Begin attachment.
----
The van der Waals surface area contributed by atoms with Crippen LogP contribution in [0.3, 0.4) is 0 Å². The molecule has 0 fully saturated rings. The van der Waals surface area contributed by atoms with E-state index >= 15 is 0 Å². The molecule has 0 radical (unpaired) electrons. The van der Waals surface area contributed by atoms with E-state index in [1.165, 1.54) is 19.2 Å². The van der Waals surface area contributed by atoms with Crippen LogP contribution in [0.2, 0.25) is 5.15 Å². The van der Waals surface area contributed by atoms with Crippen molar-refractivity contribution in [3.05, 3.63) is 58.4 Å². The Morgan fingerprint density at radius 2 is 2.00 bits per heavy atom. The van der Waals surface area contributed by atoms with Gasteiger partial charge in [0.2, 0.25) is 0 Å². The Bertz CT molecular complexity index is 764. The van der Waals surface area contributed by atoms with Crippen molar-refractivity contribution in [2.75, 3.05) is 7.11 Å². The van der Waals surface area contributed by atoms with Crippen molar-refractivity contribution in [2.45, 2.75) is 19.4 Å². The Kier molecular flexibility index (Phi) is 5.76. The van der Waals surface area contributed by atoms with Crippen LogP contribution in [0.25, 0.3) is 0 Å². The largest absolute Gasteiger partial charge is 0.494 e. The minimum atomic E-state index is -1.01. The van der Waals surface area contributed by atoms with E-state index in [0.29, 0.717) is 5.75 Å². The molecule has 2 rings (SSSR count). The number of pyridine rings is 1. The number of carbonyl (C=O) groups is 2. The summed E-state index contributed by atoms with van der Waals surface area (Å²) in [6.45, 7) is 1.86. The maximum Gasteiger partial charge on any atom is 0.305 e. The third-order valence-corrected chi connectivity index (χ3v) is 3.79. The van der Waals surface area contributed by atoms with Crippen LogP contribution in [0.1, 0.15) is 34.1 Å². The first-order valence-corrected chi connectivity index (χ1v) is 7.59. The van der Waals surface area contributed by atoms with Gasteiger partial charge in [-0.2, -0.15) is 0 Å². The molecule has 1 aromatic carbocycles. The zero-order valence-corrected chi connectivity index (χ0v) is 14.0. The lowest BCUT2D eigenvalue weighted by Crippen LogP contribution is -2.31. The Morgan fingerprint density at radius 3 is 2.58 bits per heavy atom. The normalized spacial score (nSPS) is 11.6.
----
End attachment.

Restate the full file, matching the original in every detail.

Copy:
The van der Waals surface area contributed by atoms with Crippen LogP contribution in [0.3, 0.4) is 0 Å². The molecule has 0 fully saturated rings. The van der Waals surface area contributed by atoms with E-state index >= 15 is 0 Å². The molecule has 0 radical (unpaired) electrons. The van der Waals surface area contributed by atoms with E-state index in [1.165, 1.54) is 19.2 Å². The van der Waals surface area contributed by atoms with Crippen LogP contribution in [0.2, 0.25) is 5.15 Å². The van der Waals surface area contributed by atoms with Crippen molar-refractivity contribution in [3.05, 3.63) is 58.4 Å². The Morgan fingerprint density at radius 2 is 2.00 bits per heavy atom. The van der Waals surface area contributed by atoms with Gasteiger partial charge in [0.2, 0.25) is 0 Å². The Bertz CT molecular complexity index is 764. The van der Waals surface area contributed by atoms with Crippen molar-refractivity contribution in [2.75, 3.05) is 7.11 Å². The van der Waals surface area contributed by atoms with Crippen molar-refractivity contribution in [2.45, 2.75) is 19.4 Å². The Kier molecular flexibility index (Phi) is 5.76. The van der Waals surface area contributed by atoms with Crippen LogP contribution in [0.25, 0.3) is 0 Å². The largest absolute Gasteiger partial charge is 0.494 e. The minimum atomic E-state index is -1.01. The van der Waals surface area contributed by atoms with E-state index in [0.29, 0.717) is 5.75 Å². The molecule has 2 rings (SSSR count). The number of pyridine rings is 1. The number of carbonyl (C=O) groups is 2. The summed E-state index contributed by atoms with van der Waals surface area (Å²) in [6.45, 7) is 1.86. The maximum Gasteiger partial charge on any atom is 0.305 e. The third-order valence-corrected chi connectivity index (χ3v) is 3.79. The van der Waals surface area contributed by atoms with Crippen LogP contribution in [0.1, 0.15) is 34.1 Å². The first-order valence-corrected chi connectivity index (χ1v) is 7.59. The van der Waals surface area contributed by atoms with Gasteiger partial charge in [-0.2, -0.15) is 0 Å². The molecule has 1 aromatic carbocycles. The zero-order valence-corrected chi connectivity index (χ0v) is 14.0. The lowest BCUT2D eigenvalue weighted by Crippen LogP contribution is -2.31. The Morgan fingerprint density at radius 3 is 2.58 bits per heavy atom. The normalized spacial score (nSPS) is 11.6.